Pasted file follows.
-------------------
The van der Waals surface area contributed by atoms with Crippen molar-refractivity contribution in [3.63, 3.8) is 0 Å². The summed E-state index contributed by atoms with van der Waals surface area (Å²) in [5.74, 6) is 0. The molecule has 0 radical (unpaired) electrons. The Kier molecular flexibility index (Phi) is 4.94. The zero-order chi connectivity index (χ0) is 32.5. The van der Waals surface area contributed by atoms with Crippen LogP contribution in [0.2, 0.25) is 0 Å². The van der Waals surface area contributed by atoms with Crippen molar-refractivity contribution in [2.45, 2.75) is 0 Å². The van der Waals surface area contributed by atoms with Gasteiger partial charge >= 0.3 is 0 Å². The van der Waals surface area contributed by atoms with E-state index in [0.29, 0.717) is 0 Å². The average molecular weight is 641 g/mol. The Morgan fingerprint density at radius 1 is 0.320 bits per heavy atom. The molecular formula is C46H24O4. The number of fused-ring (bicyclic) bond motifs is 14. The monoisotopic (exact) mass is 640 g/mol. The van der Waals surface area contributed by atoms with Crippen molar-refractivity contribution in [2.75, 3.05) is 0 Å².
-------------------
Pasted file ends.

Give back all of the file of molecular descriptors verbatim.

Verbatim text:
The van der Waals surface area contributed by atoms with Crippen molar-refractivity contribution in [3.63, 3.8) is 0 Å². The summed E-state index contributed by atoms with van der Waals surface area (Å²) in [5.74, 6) is 0. The molecule has 0 radical (unpaired) electrons. The Kier molecular flexibility index (Phi) is 4.94. The zero-order chi connectivity index (χ0) is 32.5. The van der Waals surface area contributed by atoms with Crippen LogP contribution in [0.2, 0.25) is 0 Å². The van der Waals surface area contributed by atoms with Crippen molar-refractivity contribution in [2.45, 2.75) is 0 Å². The van der Waals surface area contributed by atoms with Gasteiger partial charge >= 0.3 is 0 Å². The van der Waals surface area contributed by atoms with E-state index in [0.29, 0.717) is 0 Å². The average molecular weight is 641 g/mol. The Morgan fingerprint density at radius 1 is 0.320 bits per heavy atom. The molecular formula is C46H24O4. The number of fused-ring (bicyclic) bond motifs is 14. The monoisotopic (exact) mass is 640 g/mol. The van der Waals surface area contributed by atoms with Crippen molar-refractivity contribution in [2.75, 3.05) is 0 Å².